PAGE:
Spring Training Is Here! Now What Does It Mean?

Updated: February 12, 2013

spring training
So now that spring training is officially here we can get back to over analyzing spring training. Every year, one team does really poorly in spring training and gets written off and one team does exceptionally well and is over hyped.  Spring training means very little to those who are actually training. It’s really for managers and GMs to evaluate player development (most of the time independent of on field performance). For grisled veterans, it is the beginning of their long-standing routine.  For the guys with a few year under their belt, it’s time to get back in shape. For only a few borderline players–the 5th outfielder, 4th infielder types–does on field performance actually mean anything.

With all that said, I wanted to see what teams’ records actually meant.  I did a simple statistical analysis of spring training performance vs. regular season performance. I will show the teams with the best and worst records during spring training, the teams with the best and worst records in the regular season, and the World Series champions from the last three years. They will have their records side by side and we will see if spring training means anything. Regular season records will appear first followed by Spring Training.


Best spring: Toronto Blue Jays, 73-89, 24-7

Worst spring: Cleveland Indians, 68-94, 7-22

Best regular: Washington Nationals 98-64, 12-17

Worst regular: Houston Astros 55-107, 14-17

World Series Champs: San Francisco Giants 94-68, 18-15


Best spring: San Francisco Giants 86-76, 23-12

Worst spring: Houston Astros 56-106, 11-24

Best regular: Philadelphia Phillies 102-60, 21-14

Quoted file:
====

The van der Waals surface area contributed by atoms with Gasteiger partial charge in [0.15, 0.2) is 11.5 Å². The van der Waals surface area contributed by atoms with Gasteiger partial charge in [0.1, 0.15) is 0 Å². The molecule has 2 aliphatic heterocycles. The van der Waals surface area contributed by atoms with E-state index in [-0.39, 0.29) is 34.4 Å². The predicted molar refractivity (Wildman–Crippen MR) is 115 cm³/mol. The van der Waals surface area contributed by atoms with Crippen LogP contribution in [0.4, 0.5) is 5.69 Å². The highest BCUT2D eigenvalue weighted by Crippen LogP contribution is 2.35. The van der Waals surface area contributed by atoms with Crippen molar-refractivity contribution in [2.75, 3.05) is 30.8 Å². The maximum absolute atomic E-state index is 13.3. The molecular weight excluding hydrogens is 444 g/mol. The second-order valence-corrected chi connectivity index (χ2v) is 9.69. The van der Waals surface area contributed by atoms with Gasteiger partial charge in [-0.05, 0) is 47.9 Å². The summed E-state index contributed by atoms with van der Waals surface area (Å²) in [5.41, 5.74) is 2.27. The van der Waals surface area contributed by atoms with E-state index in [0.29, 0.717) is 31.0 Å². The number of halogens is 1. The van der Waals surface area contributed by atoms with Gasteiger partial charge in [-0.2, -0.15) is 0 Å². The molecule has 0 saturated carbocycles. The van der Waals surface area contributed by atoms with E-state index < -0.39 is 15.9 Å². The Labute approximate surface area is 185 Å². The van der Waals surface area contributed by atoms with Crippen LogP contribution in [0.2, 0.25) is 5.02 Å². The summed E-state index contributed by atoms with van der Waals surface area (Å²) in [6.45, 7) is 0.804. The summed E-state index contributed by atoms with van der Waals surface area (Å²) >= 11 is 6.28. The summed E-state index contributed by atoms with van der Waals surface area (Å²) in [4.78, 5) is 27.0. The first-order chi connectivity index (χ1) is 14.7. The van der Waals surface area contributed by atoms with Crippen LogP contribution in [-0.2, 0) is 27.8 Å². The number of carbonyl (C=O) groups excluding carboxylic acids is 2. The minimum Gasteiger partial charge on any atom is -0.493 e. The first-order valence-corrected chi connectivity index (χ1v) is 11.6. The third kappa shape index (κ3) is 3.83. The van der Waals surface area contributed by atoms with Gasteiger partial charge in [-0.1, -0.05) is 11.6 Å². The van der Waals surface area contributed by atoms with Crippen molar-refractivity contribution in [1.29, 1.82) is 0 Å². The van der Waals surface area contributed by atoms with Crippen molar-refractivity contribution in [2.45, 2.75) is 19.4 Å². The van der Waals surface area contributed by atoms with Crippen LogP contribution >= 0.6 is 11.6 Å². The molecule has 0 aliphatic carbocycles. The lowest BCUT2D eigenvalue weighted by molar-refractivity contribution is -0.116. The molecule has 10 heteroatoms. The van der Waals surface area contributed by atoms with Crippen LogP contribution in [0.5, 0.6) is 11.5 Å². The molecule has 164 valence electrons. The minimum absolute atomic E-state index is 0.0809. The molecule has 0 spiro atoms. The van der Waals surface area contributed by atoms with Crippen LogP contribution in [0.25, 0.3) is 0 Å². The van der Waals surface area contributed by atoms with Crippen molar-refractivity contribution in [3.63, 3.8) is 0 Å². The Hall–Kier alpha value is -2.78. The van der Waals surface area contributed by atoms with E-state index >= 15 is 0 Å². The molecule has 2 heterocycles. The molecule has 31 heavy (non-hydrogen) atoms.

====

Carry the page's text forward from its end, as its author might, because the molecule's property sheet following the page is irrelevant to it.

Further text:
Worst regular: Houston Astros 56-106, 11-24

World Series Champs: St Louis Cardinals 90-72, 14-16


Best spring: San Francisco Giants 92-70, 23-12

Worst spring: Pittsburg Pirates 57-105, 7-21

Best regular: Philadelphia Phillies 97-65, 15-12

Worst regular: Pittsburg Pirates 57-105, 7-21

World Series Champs: San Francisco Giants 92-70, 23-12

What do we see from all of this? Very little. It is a small sample size, but it does illustrate some points. Only once did the best spring lead to a World Series and never to the best record in baseball. Only once did the best record in spring lead to a playoff birth. (Only the 2010 Giants made the playoffs after the best spring record.)

On the other side though we see that twice in three years the team with the worst spring ended the regular season with the worst record; all three Worst Spring teams were nowhere near the playoffs. However we also see that two out of three World Series champs were right about .500 in spring, with the 2011 Cardinals even being below .500. (The Worst Spring team that year, the Astros, finished Spring Training only a half game behind the 2011 Cardinals.)

So what it boils down to is that it is bad to be bad in spring, it’s fine to be good in spring, and it’s ok to be ok in spring–but that mostly you have no idea what it means and it probably doesn’t mean anything.

-David Ringold


Stat of the Day: The Vassar College community has raised almost $27,000 for the Trevor Project in less than two days since it found out it was going to be protested by the Westborough Baptist Church.

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